Saturday, 16 April 2016

soppong: hills, caves, offal, doughnuts, and chickens

Soppong, a place to discover the simple joys in life.

After Pai, our next stop on the Mae Hong Son loop was Soppong, a quiet village where nothing much seems to happen. Yet it is often in places like this where one has the more unexpected adventures.

It all started innocently enough, when we stopped for lunch at a local joint. A simple jok, i.e. Thai congee (savoury rice porridge) hit the spot.

A big bowl of jok in Soppong.

It is our order of a larb dish (a meat salad) where it started to get more interesting. Simon and I love a good larb, so when we saw the word "larb" on the menu we just went for it. I think this was a larb moo of some sort - that is, a pork larb. But this was a larb like no other we've ever had.

As it turned out, the style of larb that we are accustomed to is the Laos and Isaan version. This, however, is the Northern Thai version, and it is so different that it was almost a shock to our senses. Pungent, in a bloody, intestinal sort of way. Now, don't get me wrong - I like a few blood cubes in my curry laksa, and I absolutely adore intestines in my bak kut teh. But I'm not generally a fan of blood sausage, and this was kind of like stir-fried blood sausage. It was the only dish we had in Thailand that we just couldn't bring ourselves to finish. Yet we didn't want anyone to feel bad. To my delight, I realised that I had a plastic bag (probably the same one that the van driver gave us for the ride from Chiang Mai to Pai, which I thankfully didn't have to use). As stealthily as possible, I tipped the larb into the bag, and then we fed it to a stray dog we found outside, who appreciated it more than we did. Crisis averted!

Northern Thai larb moo.

After lunch, we found a scooter hire place and away we went. The owner of Soppong River Inn, where we were staying, gave us a photocopied hand-drawn map, which included the locations of various hilltribe villages, so that gave us plenty of fodder for exploratory adventures.

We said hello to pigs.

If you've ever wondered why there is the saying, "as happy as a pig in mud"...

And we said hello to chickens. The chickens had no tails, and I found this to be utterly charming. Does anyone know what breed of chicken this is?

A rumpless hen and her chicks.

We took it easy that evening (not that there is much to do at night in Soppong). Soppong River Inn has a restaurant and bar called Seven Elephants Cafe. Here, we cleansed ourselves with our favourite Isaan-style larb (no surprises this time!), a red curry, and Shan meatballs, which were all very tasty. In case you were wondering about the relevance of the Shan meatballs - apparently Soppong is not only home to many hill tribes, but also has a sizable Burmese Shan population.

Shan meatballs at Seven Elephants Cafe, Soppong River Inn.

And oh, hi! The inn's resident dog happens to be adorable.

Soppong River Inn's sweet doglet.

Despite having had a decent time at Soppong River Inn, we switched to a cheaper room at the nearby Lemon Hill Guesthouse the following day in a bid to further stretch our cash reserves. It is more basic, but still perfectly practical for our simple needs.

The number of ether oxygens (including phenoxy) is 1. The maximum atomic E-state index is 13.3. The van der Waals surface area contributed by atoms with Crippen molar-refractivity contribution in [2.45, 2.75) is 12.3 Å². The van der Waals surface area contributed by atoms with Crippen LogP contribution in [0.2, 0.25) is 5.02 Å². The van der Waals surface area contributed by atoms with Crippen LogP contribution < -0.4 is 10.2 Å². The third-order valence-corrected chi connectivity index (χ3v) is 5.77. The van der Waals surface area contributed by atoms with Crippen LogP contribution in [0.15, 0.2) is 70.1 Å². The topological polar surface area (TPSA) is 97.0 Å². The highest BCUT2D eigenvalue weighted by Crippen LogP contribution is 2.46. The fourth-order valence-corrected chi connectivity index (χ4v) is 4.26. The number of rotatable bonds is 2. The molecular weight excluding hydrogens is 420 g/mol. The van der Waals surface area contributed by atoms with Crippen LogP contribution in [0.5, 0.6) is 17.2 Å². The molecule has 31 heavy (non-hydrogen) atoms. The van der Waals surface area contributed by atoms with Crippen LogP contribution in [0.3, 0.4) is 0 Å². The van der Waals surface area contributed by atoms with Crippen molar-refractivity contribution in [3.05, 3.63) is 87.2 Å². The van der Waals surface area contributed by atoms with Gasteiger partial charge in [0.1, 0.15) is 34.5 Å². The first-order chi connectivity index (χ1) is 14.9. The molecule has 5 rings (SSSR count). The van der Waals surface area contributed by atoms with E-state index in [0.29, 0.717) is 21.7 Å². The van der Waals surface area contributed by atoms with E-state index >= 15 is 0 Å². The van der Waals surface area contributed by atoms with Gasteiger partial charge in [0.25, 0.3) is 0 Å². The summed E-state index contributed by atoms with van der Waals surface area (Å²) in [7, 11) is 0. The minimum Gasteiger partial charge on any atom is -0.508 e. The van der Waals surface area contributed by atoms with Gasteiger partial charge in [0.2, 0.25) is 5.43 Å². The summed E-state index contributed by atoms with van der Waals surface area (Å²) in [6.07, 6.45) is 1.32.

We continued to explore Soppong. It is quite a hilly region, with not-always-very-well-maintained winding roads, which can be quite steep as well as riddled with potholes in some parts - quite the perilous combination!

Therefore, if you are interested in exploring Soppong on a motorbike or scooter with a passenger, may I suggest that you get a reasonably powerful vehicle? Case in point - our poor little scooter had trouble carrying the both of us up this path. I had to get off and walk, so that Simon can drive it up! This scenario played out several times. The struggle is real. At least I got a pretty cool picture out of this whole debacle, even though we failed to get up to the very top of the hill in this instance - that path just got steeper and steeper, and we had to admit defeat. I still wonder what was up there!

A misty morning in Soppong.

All this rough driving resulted in Simon's thong sandals falling apart - he was constantly putting his foot on the ground to gain balance and control while our scooter floundered going uphill. (Thankfully, this only really happened in the more remote roads with hardly any traffic.)

So off to the shops we went, to buy new sandals for Simon. I didn't bother taking a picture of his new footwear. Why, when I can take pictures of kittens play-fighting instead?

Play-fighting kittens. Such cute little bundles of energy!

After spending quality time with the cats, we cleaned up so we can try the food at the market adjacent to the shops. Top tip: hand sanitizer is a wonderful thing when your travels mostly consist of patting cats and eating street food.

The deep-fried snacks at this stall greatly intrigued us.

Market stall with deep-fried delights.

We purchased what appeared to be deep-fried doughnut balls that are casually dotted with black sesame seeds on the exterior. They were only 1 baht each! They were quite petite, but still awesome value. We bought a dozen. Six from one tray, six from another, to suss out the differences. Language barriers meant that it was often almost impossible to know exactly what we were buying in Soppong - kind of a "don't try, don't know" situation.

Deep-fried balls at Soppong market. Nom noms.

Anyway, this one had what I think is a mung bean filling. It was so delicious.

Deep-fried doughnut with mung bean filling.

While this one had what was clearly a shredded coconut filling. Also very scrumptious.

Deep-fried doughnut with shredded coconut filling.

Then, I got my savoury breakfast fix at another stall - a comforting noodle soup with meatballs, chinese cabbage, coriander leaves and a touch of pepper for 20 baht.

Noodle soup at Soppong market.

We continued to check out the hill tribe villages of Soppong.